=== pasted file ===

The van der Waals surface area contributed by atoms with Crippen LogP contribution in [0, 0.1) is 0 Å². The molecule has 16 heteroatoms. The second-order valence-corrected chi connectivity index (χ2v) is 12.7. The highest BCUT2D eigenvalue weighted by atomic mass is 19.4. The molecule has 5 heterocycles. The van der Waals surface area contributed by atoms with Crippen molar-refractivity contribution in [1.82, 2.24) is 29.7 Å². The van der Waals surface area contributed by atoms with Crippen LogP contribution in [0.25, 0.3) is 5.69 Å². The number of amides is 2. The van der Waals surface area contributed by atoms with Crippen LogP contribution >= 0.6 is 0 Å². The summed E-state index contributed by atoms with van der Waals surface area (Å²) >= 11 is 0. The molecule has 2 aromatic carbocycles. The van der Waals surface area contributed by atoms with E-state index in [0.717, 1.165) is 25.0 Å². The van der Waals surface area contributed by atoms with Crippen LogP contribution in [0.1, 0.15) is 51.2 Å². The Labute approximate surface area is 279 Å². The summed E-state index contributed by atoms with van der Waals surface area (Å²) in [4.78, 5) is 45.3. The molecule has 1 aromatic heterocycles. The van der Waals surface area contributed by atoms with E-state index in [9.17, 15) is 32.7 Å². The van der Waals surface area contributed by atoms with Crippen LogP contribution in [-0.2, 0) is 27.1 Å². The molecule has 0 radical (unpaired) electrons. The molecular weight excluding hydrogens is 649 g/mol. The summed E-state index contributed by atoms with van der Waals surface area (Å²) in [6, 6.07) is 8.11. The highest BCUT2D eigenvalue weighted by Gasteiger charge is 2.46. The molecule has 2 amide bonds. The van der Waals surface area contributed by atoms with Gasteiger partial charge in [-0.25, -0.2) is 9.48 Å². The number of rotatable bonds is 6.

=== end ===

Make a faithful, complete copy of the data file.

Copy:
The van der Waals surface area contributed by atoms with Crippen LogP contribution in [0, 0.1) is 0 Å². The molecule has 16 heteroatoms. The second-order valence-corrected chi connectivity index (χ2v) is 12.7. The highest BCUT2D eigenvalue weighted by atomic mass is 19.4. The molecule has 5 heterocycles. The van der Waals surface area contributed by atoms with Crippen molar-refractivity contribution in [1.82, 2.24) is 29.7 Å². The van der Waals surface area contributed by atoms with Crippen LogP contribution in [0.25, 0.3) is 5.69 Å². The number of amides is 2. The van der Waals surface area contributed by atoms with Crippen LogP contribution >= 0.6 is 0 Å². The summed E-state index contributed by atoms with van der Waals surface area (Å²) >= 11 is 0. The molecule has 2 aromatic carbocycles. The van der Waals surface area contributed by atoms with E-state index in [0.717, 1.165) is 25.0 Å². The van der Waals surface area contributed by atoms with Crippen LogP contribution in [0.1, 0.15) is 51.2 Å². The Labute approximate surface area is 279 Å². The summed E-state index contributed by atoms with van der Waals surface area (Å²) in [4.78, 5) is 45.3. The molecule has 1 aromatic heterocycles. The van der Waals surface area contributed by atoms with E-state index in [9.17, 15) is 32.7 Å². The van der Waals surface area contributed by atoms with Crippen LogP contribution in [-0.2, 0) is 27.1 Å². The molecule has 0 radical (unpaired) electrons. The molecular weight excluding hydrogens is 649 g/mol. The summed E-state index contributed by atoms with van der Waals surface area (Å²) in [6, 6.07) is 8.11. The highest BCUT2D eigenvalue weighted by Gasteiger charge is 2.46. The molecule has 2 amide bonds. The van der Waals surface area contributed by atoms with Gasteiger partial charge in [-0.25, -0.2) is 9.48 Å². The number of rotatable bonds is 6.